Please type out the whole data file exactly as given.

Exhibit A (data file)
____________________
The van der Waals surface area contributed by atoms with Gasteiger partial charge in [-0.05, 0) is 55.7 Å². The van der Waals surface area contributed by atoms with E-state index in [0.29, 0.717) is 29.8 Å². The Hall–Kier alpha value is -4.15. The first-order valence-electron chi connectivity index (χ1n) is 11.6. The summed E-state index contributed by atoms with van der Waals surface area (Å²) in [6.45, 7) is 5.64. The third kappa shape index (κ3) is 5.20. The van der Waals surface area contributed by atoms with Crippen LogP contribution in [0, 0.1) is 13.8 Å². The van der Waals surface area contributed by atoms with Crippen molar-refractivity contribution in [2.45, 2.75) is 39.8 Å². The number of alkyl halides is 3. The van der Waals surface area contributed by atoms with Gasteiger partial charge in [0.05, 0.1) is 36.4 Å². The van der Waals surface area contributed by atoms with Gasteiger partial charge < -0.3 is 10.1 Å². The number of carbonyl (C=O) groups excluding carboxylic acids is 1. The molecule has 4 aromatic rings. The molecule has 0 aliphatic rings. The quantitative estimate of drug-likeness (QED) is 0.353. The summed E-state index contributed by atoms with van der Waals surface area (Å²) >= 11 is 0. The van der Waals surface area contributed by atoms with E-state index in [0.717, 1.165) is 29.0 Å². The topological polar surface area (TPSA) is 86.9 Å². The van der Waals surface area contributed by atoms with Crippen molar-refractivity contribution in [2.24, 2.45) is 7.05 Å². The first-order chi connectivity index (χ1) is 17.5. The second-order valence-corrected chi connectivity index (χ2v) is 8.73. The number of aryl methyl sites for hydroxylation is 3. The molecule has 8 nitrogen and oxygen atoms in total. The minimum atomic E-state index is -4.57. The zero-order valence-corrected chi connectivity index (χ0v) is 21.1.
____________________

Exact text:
The van der Waals surface area contributed by atoms with Gasteiger partial charge in [-0.05, 0) is 55.7 Å². The van der Waals surface area contributed by atoms with E-state index in [0.29, 0.717) is 29.8 Å². The Hall–Kier alpha value is -4.15. The first-order valence-electron chi connectivity index (χ1n) is 11.6. The summed E-state index contributed by atoms with van der Waals surface area (Å²) in [6.45, 7) is 5.64. The third kappa shape index (κ3) is 5.20. The van der Waals surface area contributed by atoms with Crippen LogP contribution in [0, 0.1) is 13.8 Å². The van der Waals surface area contributed by atoms with Crippen molar-refractivity contribution in [2.45, 2.75) is 39.8 Å². The number of alkyl halides is 3. The van der Waals surface area contributed by atoms with Gasteiger partial charge in [0.05, 0.1) is 36.4 Å². The van der Waals surface area contributed by atoms with Gasteiger partial charge < -0.3 is 10.1 Å². The number of carbonyl (C=O) groups excluding carboxylic acids is 1. The molecule has 4 aromatic rings. The molecule has 0 aliphatic rings. The quantitative estimate of drug-likeness (QED) is 0.353. The summed E-state index contributed by atoms with van der Waals surface area (Å²) >= 11 is 0. The van der Waals surface area contributed by atoms with E-state index in [0.717, 1.165) is 29.0 Å². The topological polar surface area (TPSA) is 86.9 Å². The van der Waals surface area contributed by atoms with Crippen molar-refractivity contribution in [2.24, 2.45) is 7.05 Å². The first-order chi connectivity index (χ1) is 17.5. The second-order valence-corrected chi connectivity index (χ2v) is 8.73. The number of aryl methyl sites for hydroxylation is 3. The molecule has 8 nitrogen and oxygen atoms in total. The minimum atomic E-state index is -4.57. The zero-order valence-corrected chi connectivity index (χ0v) is 21.1.